Control is usually not necessary because weather conditions and competition from other fungi keep the damage below serious levels. In wild stands, some disease may actually benefit the stand by serving to naturally "thin" the weaker seedlings and reduce overcrowding. However, in Christmas tree plantations, disease can cause economic loss. The necessity for control will depend on the level of disease which is present and the management objectives for the stand.

Disease incidence (the number of individual trees infected in your plantation) and disease severity (the amount of living tissue affected by the plant pathogen) are important pieces of information you will need to determine the level of action necessary to manage these pests. Severity can range from scattered tan needles to discoloration of nearly all older needles and needle loss. The best time of year to scout for this damage is winter and early spring. The cultural management techniques listed below should minimize disease. If you observe an increase in the incidence or severity, consider more aggressive disease management; contact your local forest health specialist for the latest management recommendations.

Cultural Techniques in Christmas Tree Plantations

  • Do not grow balsam fir in areas where cool moist air collects and stagnates on a daily basis during the growing season. Locate plantations in areas where there is good air drainage.

  • Carefully examine any native balsam fir for infected needles before planting. Do not introduce these diseases into your plantation by transplanting infected native balsam fir.

  • Do not interplant balsam fir in infected portions of balsam fir plantations, as it tends to perpetuate the disease in the stand.

  • Provide adequate space between trees, prune off lower branches and control weeds to allow more air flow.

  • Do not leave live, infected branches on stumps of harvested Christmas trees; they serve as disease reservoirs.

  • Shear healthy plantations first so disease spores will not be carried into them from infected plantations.

  • Do not shear infected foliage during wet weather because spores released at this time may be carried from tree to tree on shearing tools. Sterilize tools after shearing infected plantations by dipping in denatured alcohol for 3 minutes.

  • If needlecast is a repeated and economic problem in your plantation, grow a species other than balsam fir.


Diagnostic Characteristics

Photo 17 The following table describes the characteristics which can be used by diagnosticians to distinguish among needlecast diseases on balsam fir.

Photo 17. Cross section of needle showing asci in ascoma on lower surface (arrow) and remains of pycnidia on upper surface.

When and Where to Look Lirula nervata
By the summer of the second growing season, pycnidial ridges have formed on the upper needle surface. L. nervata
The single, raised pycnidial line distinguishes this species from the other two. It becomes black by late summer. The line may be continuous or interrupted. Conidia are produced in summer and are single-celled, hyaline, ovate, 4.5-6.0 x 1.0-1.2 Ám.
By the summer of the third growing season, an ascoma has formed on the lower needle midrib. The black ascoma commonly is continuous along the midrib. Its width is 0.45 to 0.60 Ám. Upon maturity the ascoma splits open revealing the hymenial layer which is pale yellow.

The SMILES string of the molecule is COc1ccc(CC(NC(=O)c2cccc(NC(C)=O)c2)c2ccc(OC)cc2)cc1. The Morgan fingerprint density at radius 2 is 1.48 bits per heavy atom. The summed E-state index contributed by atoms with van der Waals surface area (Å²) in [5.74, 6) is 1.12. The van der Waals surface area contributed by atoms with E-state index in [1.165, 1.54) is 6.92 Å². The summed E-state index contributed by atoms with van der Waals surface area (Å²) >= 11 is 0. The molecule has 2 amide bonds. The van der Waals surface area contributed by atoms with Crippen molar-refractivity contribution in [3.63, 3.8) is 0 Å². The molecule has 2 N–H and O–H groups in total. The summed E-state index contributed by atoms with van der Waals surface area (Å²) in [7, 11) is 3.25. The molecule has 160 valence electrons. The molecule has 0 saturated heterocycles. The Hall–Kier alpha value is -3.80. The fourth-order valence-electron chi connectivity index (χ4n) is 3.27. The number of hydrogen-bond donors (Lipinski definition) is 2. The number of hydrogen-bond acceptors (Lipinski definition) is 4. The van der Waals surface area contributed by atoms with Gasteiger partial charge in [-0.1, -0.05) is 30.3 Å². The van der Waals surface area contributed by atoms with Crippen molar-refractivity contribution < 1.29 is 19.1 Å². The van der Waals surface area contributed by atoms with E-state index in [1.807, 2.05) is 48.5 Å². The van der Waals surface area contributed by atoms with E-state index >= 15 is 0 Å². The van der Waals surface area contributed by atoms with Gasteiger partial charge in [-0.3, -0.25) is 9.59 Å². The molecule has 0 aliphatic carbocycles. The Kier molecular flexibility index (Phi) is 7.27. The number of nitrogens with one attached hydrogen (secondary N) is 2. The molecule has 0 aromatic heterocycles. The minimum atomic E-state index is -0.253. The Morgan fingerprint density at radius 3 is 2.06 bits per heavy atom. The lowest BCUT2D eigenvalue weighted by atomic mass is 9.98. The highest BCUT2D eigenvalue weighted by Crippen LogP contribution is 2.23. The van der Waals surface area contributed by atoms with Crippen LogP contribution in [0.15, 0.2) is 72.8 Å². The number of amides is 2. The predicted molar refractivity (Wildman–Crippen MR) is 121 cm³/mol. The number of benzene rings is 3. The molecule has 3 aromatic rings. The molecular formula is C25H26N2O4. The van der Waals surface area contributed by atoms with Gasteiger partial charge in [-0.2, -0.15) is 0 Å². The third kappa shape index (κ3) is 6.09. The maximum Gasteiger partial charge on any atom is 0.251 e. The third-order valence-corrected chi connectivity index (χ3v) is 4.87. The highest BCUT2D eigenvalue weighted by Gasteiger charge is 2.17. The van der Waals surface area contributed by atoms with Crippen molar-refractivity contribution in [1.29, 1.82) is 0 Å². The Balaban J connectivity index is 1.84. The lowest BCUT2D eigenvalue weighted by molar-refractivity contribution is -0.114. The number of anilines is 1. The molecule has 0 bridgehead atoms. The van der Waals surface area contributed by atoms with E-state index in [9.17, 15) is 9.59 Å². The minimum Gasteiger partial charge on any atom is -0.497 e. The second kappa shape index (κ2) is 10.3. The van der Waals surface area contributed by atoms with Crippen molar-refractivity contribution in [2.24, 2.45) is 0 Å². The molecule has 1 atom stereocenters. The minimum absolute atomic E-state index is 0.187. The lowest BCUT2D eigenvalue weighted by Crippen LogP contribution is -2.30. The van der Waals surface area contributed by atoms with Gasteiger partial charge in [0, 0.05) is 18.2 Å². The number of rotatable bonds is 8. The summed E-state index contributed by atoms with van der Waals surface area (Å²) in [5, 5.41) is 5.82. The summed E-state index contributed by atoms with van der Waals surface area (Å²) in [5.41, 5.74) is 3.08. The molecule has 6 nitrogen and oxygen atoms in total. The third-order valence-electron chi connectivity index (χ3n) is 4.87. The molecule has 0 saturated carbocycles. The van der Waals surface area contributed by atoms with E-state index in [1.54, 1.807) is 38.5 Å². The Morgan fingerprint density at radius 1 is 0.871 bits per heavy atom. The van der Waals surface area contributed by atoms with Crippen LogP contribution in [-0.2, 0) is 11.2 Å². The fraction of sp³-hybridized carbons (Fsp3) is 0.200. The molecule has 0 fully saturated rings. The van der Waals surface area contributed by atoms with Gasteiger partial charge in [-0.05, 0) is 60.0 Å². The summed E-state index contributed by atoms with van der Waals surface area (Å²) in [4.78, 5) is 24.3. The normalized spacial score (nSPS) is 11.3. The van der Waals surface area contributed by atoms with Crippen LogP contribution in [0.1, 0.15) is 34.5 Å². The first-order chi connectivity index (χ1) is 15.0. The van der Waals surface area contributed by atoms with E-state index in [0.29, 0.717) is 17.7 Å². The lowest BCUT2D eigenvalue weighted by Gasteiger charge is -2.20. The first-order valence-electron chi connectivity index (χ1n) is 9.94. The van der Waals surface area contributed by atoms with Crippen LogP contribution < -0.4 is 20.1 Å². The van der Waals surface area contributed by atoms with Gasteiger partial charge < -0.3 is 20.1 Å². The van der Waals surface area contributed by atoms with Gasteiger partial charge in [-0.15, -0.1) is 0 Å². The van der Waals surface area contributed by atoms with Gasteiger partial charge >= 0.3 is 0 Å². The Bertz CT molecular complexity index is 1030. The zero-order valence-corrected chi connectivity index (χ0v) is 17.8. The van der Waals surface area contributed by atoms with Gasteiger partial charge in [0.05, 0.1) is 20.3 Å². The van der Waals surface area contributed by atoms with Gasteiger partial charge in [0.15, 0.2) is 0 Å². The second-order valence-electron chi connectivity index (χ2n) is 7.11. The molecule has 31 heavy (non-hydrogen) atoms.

Asci are cylindrical to clavate, 8-spored, 130-208 x 17-27Ám. Paraphyses are filiform, almost straight, hyaline, 120 x 1.5 Ám, sometimes branching and cutting spore-like cells.

Ascospores are filiform clavate, hyaline, 70-90 x 2.5-3.5 Ám, and surrounded by a conspicuous gelatinous sheath 3-6 Ám thick.

Photo 15
Photo 15. Ascus and ascospores.

Photo 16
Photo 16. Ascospore.

Lirula mirabilis Isthmiella faulii

Pycnidia form in two raised lines, one on each wing of needle. Pycnidial lines are the same color as the needle tissue and may coalesce along the midrib. Conidia are produced in the summer and are bacillar, hyaline, 2.4-3.0 x 7.0-9.0 Ám.
I. faullii
The heavy, labyrinthine or sinous pycnidial lines distinguish this species from the other two. It may appear as a single line or as two lines. The concolorous lines are variable in width. Conidia are hyaline, elliptical, 3.0-3.5 x 1.0-1.2 Ám, and are exuded in effused masses or tendrils.
The red-brown ascoma is continuous along the midrib. Its width is 0.34 to 0.41 Ám. The hymenial layer appears to be pale yellow once the ascoma splits open.

Asci are broadly fusiform, 8-spored, 120-160 x 25-33 Ám. Paraphyses are slender, filiform and about the same length as the asci.

Photo 18
Photo 18. Ascus and ascospores.

Ascospores are cylindrical to clavate, tapering abruptly to an acute base, 65-85 x 6-7 Ám with a gelatinous sheath 5-6 Ám thick.

The dusky-brown ascoma is continuous along the midrib. Its width is 0.20-0.30 Ám. The hymenial layer is orange-buff as the ascoma opens.

Asci are clavate, truncate at the tip when young, 8-spored, 85-135 x 16-25 Ám. Paraphyses are filiform, straight, 125 Ám x 1Ám.

Photo 19
Photo 19. Ascus and ascospores.

Ascospores are double fusiform with slight constriction, hyaline, 45-55 x 5-6 Ám, surrounded by a gelatinous sheath 3-5 Ám thick.

Photo 20
Photo 20. Ascospore.


References

Darker, Grant Dooks. 1932. The Hypodermataceae of Conifers. Published by the Arnold Arboretum of Harvard University, Jamaica Plain, Massachusetts.

Darker, Grant Dooks. 1967. A Revision of the Genera of the Hypodermataceae. Can. J. Bot. 45:1399-1444.

Funk, A. 1985. Foliar Fungi of Western Trees. Published by Canadian Forestry Service, Victoria, B.C.

Albers, M., J. Albers, J. Cummings Carlson, L. Haugen, and N. Wenner. 1996. Rhizosphaera Needle Disease of Fir. USDA-FS Pest Alert, Pub. No. NA-PR-06-96.


Authors

Mike Albers, Forest Health Specialist, Minnesota Department of Natural Resources, Grand Rapids, Minnesota.

Jana Albers, Forest Health Specialist, Minnesota Department of Natural Resources, Grand Rapids, Minnesota.

Jane Cummings Carlson, Forest Pathologist, Wisconsin Department of Natural Resources, Madison, Wisconsin.

Linda Haugen, Plant Pathologist, USDA Forest Service, Northeastern Area State and Private Forestry, St. Paul, Minnesota.

Nancy Wenner, Senior Research Assistant, Department of Plant Pathology, Pennsylvania State University, University Park, Pennsylvania.


Photo Credits:

Photo 1 by Jane Cummings Carlson
Photos 2, 3, 5, 6, 9, 15, 17, 18 by Linda Haugen
Photos 4, 7, 10, 11, 12, 13, 14, 16, 19, 20 and cover by Nancy Wenner
Photo 8 by Steve Katovich

This publication provides information on the general biology of balsam fir needlecast diseases and the characteristic features of diseased needles. Management recommendations to prevent needlecast disease problems are presented.

As an aid to diagnosticians, microscopic characteristics of each of three common needlecast fungi are presented in a table.